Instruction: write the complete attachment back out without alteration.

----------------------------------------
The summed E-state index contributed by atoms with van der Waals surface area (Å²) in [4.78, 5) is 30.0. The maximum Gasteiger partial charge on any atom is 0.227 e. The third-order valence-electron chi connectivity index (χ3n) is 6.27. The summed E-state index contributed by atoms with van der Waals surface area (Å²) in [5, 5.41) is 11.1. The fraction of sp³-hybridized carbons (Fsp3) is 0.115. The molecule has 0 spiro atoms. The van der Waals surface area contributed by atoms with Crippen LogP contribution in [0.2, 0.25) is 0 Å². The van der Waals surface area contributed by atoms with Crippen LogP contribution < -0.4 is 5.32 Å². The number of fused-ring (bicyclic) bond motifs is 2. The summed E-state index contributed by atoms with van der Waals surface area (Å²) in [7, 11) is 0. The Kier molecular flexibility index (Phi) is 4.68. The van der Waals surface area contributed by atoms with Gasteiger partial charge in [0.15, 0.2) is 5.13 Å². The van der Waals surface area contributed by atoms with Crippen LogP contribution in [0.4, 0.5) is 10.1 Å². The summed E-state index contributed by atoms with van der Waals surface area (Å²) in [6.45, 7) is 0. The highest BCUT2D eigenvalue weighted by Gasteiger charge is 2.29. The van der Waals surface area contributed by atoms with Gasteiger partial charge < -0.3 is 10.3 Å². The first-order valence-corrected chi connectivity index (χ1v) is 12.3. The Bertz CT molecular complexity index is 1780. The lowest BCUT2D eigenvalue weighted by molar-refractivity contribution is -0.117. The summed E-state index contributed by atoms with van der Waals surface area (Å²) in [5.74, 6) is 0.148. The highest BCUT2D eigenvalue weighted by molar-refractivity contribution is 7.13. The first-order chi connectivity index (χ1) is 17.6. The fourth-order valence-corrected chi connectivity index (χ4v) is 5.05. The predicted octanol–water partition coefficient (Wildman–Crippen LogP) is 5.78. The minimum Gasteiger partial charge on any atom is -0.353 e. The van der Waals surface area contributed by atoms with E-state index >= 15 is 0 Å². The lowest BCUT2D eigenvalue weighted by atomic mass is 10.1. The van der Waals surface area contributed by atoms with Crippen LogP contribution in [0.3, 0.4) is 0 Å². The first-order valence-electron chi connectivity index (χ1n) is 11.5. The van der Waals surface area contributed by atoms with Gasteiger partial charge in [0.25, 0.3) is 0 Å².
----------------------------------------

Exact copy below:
The summed E-state index contributed by atoms with van der Waals surface area (Å²) in [4.78, 5) is 30.0. The maximum Gasteiger partial charge on any atom is 0.227 e. The third-order valence-electron chi connectivity index (χ3n) is 6.27. The summed E-state index contributed by atoms with van der Waals surface area (Å²) in [5, 5.41) is 11.1. The fraction of sp³-hybridized carbons (Fsp3) is 0.115. The molecule has 0 spiro atoms. The van der Waals surface area contributed by atoms with Crippen LogP contribution in [0.2, 0.25) is 0 Å². The van der Waals surface area contributed by atoms with Crippen LogP contribution < -0.4 is 5.32 Å². The number of fused-ring (bicyclic) bond motifs is 2. The summed E-state index contributed by atoms with van der Waals surface area (Å²) in [7, 11) is 0. The Kier molecular flexibility index (Phi) is 4.68. The van der Waals surface area contributed by atoms with Gasteiger partial charge in [0.15, 0.2) is 5.13 Å². The van der Waals surface area contributed by atoms with Crippen LogP contribution in [0.4, 0.5) is 10.1 Å². The summed E-state index contributed by atoms with van der Waals surface area (Å²) in [6.45, 7) is 0. The highest BCUT2D eigenvalue weighted by Gasteiger charge is 2.29. The van der Waals surface area contributed by atoms with Gasteiger partial charge < -0.3 is 10.3 Å². The first-order valence-corrected chi connectivity index (χ1v) is 12.3. The Bertz CT molecular complexity index is 1780. The lowest BCUT2D eigenvalue weighted by molar-refractivity contribution is -0.117. The summed E-state index contributed by atoms with van der Waals surface area (Å²) in [5.74, 6) is 0.148. The highest BCUT2D eigenvalue weighted by molar-refractivity contribution is 7.13. The first-order chi connectivity index (χ1) is 17.6. The fourth-order valence-corrected chi connectivity index (χ4v) is 5.05. The predicted octanol–water partition coefficient (Wildman–Crippen LogP) is 5.78. The minimum Gasteiger partial charge on any atom is -0.353 e. The van der Waals surface area contributed by atoms with E-state index >= 15 is 0 Å². The lowest BCUT2D eigenvalue weighted by atomic mass is 10.1. The van der Waals surface area contributed by atoms with Crippen LogP contribution in [0.3, 0.4) is 0 Å². The first-order valence-electron chi connectivity index (χ1n) is 11.5. The van der Waals surface area contributed by atoms with Gasteiger partial charge in [0.25, 0.3) is 0 Å².